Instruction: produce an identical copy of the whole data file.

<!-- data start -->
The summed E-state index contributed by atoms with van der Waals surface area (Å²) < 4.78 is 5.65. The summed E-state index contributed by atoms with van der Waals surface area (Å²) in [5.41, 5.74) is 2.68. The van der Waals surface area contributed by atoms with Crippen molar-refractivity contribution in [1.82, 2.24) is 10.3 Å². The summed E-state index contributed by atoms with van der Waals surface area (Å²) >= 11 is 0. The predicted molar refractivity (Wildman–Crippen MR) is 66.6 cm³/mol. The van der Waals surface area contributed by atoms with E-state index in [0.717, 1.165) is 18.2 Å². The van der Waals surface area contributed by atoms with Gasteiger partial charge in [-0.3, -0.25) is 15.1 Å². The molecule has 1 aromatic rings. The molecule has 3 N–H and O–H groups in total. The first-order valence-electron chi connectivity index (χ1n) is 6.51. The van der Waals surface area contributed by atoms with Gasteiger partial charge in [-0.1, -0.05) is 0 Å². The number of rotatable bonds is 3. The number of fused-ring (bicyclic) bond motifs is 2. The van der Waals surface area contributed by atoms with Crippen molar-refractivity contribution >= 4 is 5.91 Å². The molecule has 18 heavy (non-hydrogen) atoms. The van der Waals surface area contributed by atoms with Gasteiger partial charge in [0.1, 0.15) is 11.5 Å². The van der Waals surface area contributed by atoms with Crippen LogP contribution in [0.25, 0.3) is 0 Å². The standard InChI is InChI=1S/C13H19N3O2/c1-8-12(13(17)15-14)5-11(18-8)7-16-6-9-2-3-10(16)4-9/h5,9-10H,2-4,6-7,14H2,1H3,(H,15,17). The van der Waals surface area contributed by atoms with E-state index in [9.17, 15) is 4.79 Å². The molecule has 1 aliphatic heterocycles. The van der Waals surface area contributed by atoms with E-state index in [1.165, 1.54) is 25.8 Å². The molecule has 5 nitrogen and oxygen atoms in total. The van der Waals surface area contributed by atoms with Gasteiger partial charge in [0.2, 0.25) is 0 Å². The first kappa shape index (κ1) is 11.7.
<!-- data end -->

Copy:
The summed E-state index contributed by atoms with van der Waals surface area (Å²) < 4.78 is 5.65. The summed E-state index contributed by atoms with van der Waals surface area (Å²) in [5.41, 5.74) is 2.68. The van der Waals surface area contributed by atoms with Crippen molar-refractivity contribution in [1.82, 2.24) is 10.3 Å². The summed E-state index contributed by atoms with van der Waals surface area (Å²) >= 11 is 0. The predicted molar refractivity (Wildman–Crippen MR) is 66.6 cm³/mol. The van der Waals surface area contributed by atoms with E-state index in [0.717, 1.165) is 18.2 Å². The van der Waals surface area contributed by atoms with Gasteiger partial charge in [-0.3, -0.25) is 15.1 Å². The molecule has 1 aromatic rings. The molecule has 3 N–H and O–H groups in total. The first-order valence-electron chi connectivity index (χ1n) is 6.51. The van der Waals surface area contributed by atoms with Gasteiger partial charge in [-0.1, -0.05) is 0 Å². The number of rotatable bonds is 3. The number of fused-ring (bicyclic) bond motifs is 2. The van der Waals surface area contributed by atoms with Crippen molar-refractivity contribution >= 4 is 5.91 Å². The molecule has 18 heavy (non-hydrogen) atoms. The van der Waals surface area contributed by atoms with Gasteiger partial charge in [0.1, 0.15) is 11.5 Å². The van der Waals surface area contributed by atoms with Crippen LogP contribution in [0.25, 0.3) is 0 Å². The standard InChI is InChI=1S/C13H19N3O2/c1-8-12(13(17)15-14)5-11(18-8)7-16-6-9-2-3-10(16)4-9/h5,9-10H,2-4,6-7,14H2,1H3,(H,15,17). The van der Waals surface area contributed by atoms with E-state index in [9.17, 15) is 4.79 Å². The molecule has 1 aliphatic heterocycles. The van der Waals surface area contributed by atoms with E-state index in [1.165, 1.54) is 25.8 Å². The molecule has 5 nitrogen and oxygen atoms in total. The van der Waals surface area contributed by atoms with Gasteiger partial charge in [0.2, 0.25) is 0 Å². The first kappa shape index (κ1) is 11.7.